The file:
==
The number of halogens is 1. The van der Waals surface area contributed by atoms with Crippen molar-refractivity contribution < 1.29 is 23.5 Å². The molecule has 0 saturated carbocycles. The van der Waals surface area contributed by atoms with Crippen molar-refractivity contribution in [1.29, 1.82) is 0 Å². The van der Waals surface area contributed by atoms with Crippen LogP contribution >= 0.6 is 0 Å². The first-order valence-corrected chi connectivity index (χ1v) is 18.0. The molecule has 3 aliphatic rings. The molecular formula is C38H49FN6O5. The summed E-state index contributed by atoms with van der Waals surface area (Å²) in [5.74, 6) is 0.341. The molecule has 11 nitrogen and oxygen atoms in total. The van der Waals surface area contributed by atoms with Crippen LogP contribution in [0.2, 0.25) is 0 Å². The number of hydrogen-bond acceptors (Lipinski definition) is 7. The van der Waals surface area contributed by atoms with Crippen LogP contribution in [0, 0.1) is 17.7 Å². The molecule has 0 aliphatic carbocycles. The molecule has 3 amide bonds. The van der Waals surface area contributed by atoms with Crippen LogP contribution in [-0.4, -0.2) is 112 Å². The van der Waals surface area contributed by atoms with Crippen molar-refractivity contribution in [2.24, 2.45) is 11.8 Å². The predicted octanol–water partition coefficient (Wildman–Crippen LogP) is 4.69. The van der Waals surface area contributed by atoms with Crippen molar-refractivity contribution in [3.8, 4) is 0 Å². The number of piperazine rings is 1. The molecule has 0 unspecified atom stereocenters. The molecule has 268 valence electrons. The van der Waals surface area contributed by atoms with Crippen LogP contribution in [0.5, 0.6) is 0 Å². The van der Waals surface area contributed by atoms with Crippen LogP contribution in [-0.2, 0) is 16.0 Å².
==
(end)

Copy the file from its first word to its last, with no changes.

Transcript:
The number of halogens is 1. The van der Waals surface area contributed by atoms with Crippen molar-refractivity contribution < 1.29 is 23.5 Å². The molecule has 0 saturated carbocycles. The van der Waals surface area contributed by atoms with Crippen molar-refractivity contribution in [1.29, 1.82) is 0 Å². The van der Waals surface area contributed by atoms with Crippen LogP contribution >= 0.6 is 0 Å². The first-order valence-corrected chi connectivity index (χ1v) is 18.0. The molecule has 3 aliphatic rings. The molecular formula is C38H49FN6O5. The summed E-state index contributed by atoms with van der Waals surface area (Å²) in [5.74, 6) is 0.341. The molecule has 11 nitrogen and oxygen atoms in total. The van der Waals surface area contributed by atoms with Crippen LogP contribution in [0.2, 0.25) is 0 Å². The number of hydrogen-bond acceptors (Lipinski definition) is 7. The van der Waals surface area contributed by atoms with Crippen LogP contribution in [0, 0.1) is 17.7 Å². The molecule has 0 aliphatic carbocycles. The molecule has 3 amide bonds. The van der Waals surface area contributed by atoms with Crippen LogP contribution in [-0.4, -0.2) is 112 Å². The van der Waals surface area contributed by atoms with Crippen molar-refractivity contribution in [2.24, 2.45) is 11.8 Å². The predicted octanol–water partition coefficient (Wildman–Crippen LogP) is 4.69. The van der Waals surface area contributed by atoms with Crippen molar-refractivity contribution in [3.8, 4) is 0 Å². The number of piperazine rings is 1. The molecule has 0 unspecified atom stereocenters. The molecule has 268 valence electrons. The van der Waals surface area contributed by atoms with Crippen LogP contribution in [0.5, 0.6) is 0 Å². The van der Waals surface area contributed by atoms with Crippen LogP contribution in [-0.2, 0) is 16.0 Å².